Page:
Yen for the Yellowstone

Yellowstone River (Map)

Signs of FallI arranged my float with Tony Valeriano on the Yellowstone with the Sweetwater Fly Shop in Livingston, Montana. They kindly let me park my camper on their property for several days while I drove over to Wyoming the previous weekend  to fish in the Bighorn Mountains.

If someone had asked me what river I most looked forward to fish, I would have said the Yellowstone. The time had finally arrived to float this legendary river on a beautiful September morning with one of the best guides available. We motored down to the Carbella boat ramp about 30 miles south of the fly shop. Tony offered me lots of information about the river having fished here for over 20 years.

I had no desire to fish with nymphs and so Tony set me up with a double dry fly rig using a drake pattern and a modified Dave’s Hopper. Like a few guides in my past, he coated my 5-weight line with some mucilin to help it float better.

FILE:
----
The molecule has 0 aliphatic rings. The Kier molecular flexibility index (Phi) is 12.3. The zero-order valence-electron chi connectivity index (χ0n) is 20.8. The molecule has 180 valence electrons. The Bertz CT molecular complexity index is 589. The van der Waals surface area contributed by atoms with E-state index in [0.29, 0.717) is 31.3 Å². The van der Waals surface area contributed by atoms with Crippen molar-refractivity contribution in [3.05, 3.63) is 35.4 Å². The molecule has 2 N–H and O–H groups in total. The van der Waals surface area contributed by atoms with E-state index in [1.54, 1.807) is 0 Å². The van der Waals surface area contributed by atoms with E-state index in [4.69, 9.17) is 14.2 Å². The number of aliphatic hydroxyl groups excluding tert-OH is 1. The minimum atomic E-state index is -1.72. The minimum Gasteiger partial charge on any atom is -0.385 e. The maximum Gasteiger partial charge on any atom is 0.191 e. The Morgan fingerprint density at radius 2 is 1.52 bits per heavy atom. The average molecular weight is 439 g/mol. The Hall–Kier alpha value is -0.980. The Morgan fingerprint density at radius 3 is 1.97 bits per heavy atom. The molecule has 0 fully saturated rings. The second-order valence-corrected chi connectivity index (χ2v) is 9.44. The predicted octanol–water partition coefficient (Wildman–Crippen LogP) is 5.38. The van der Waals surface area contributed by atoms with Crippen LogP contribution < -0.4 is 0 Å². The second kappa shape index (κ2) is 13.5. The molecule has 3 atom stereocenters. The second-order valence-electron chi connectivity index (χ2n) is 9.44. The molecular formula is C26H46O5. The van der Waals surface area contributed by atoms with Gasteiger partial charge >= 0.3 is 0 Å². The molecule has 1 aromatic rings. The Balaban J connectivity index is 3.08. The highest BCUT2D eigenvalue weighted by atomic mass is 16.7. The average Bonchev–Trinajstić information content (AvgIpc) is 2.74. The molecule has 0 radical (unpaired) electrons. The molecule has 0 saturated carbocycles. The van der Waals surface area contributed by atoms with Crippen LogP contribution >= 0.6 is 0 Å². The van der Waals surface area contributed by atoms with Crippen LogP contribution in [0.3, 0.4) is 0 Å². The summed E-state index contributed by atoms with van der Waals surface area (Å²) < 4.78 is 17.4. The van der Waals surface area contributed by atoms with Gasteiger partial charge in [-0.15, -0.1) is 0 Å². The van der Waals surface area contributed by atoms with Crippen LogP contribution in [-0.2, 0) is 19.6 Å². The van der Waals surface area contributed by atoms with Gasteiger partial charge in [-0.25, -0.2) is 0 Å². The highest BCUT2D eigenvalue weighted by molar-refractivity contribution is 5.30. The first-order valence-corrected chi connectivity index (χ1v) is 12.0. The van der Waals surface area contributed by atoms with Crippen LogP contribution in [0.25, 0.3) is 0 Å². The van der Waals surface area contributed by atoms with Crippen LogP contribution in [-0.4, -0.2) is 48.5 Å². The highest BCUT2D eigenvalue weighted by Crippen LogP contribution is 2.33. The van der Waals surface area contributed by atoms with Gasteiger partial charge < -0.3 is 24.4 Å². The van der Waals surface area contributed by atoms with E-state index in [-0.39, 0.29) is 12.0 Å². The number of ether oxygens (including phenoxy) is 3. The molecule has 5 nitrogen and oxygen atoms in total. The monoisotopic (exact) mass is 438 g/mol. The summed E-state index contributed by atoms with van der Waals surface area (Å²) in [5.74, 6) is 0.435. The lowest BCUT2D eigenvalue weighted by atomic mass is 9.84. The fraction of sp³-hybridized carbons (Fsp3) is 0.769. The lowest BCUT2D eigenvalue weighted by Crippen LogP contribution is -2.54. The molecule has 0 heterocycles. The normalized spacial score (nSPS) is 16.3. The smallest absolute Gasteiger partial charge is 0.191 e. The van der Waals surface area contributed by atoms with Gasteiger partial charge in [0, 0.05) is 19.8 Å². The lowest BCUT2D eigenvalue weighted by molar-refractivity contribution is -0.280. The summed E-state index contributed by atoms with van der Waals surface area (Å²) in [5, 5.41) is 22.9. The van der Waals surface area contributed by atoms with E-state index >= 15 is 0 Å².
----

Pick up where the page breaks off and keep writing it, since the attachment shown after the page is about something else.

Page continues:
CutthroatI really wanted to catch a Yellowstone Cutthroat, which can be identified by the bright red/orange slash under the mandible, the larger black spots that are concentrated near the tail, and by their gray, gold or silver hue. I didn’t catch many fish on this beautiful day but I did catch a Yellowstone Cutthroat.

Perhaps I anticipated this day on the Yellowstone too fervidly because I had a hard time doing anything right fishing-wise. My cast fell apart; I set the hook too slowly; nope too quickly. It was humbling, but a true test of an angler.

The sport does that to everyone at some point or another and it was my turn. It reminds me of a time when I was young and dumb and went swimming on a deserted beach in Hawaii. It was deserted for a reason – the undertow, the steep drop off and who knows what else made it dangerous. I nearly drowned and was so freaked out by the experience I wondered if I would swim in the ocean again. I actually forced myself to go back in that evening so I didn’t hang on to the fear.

Scenery

 

Well, there’s no fear involved here, but I did make myself go fishing the next day in Yellowstone Park and caught several dozen fish albeit under 6 inches! It felt good to feel that little tug on my line.

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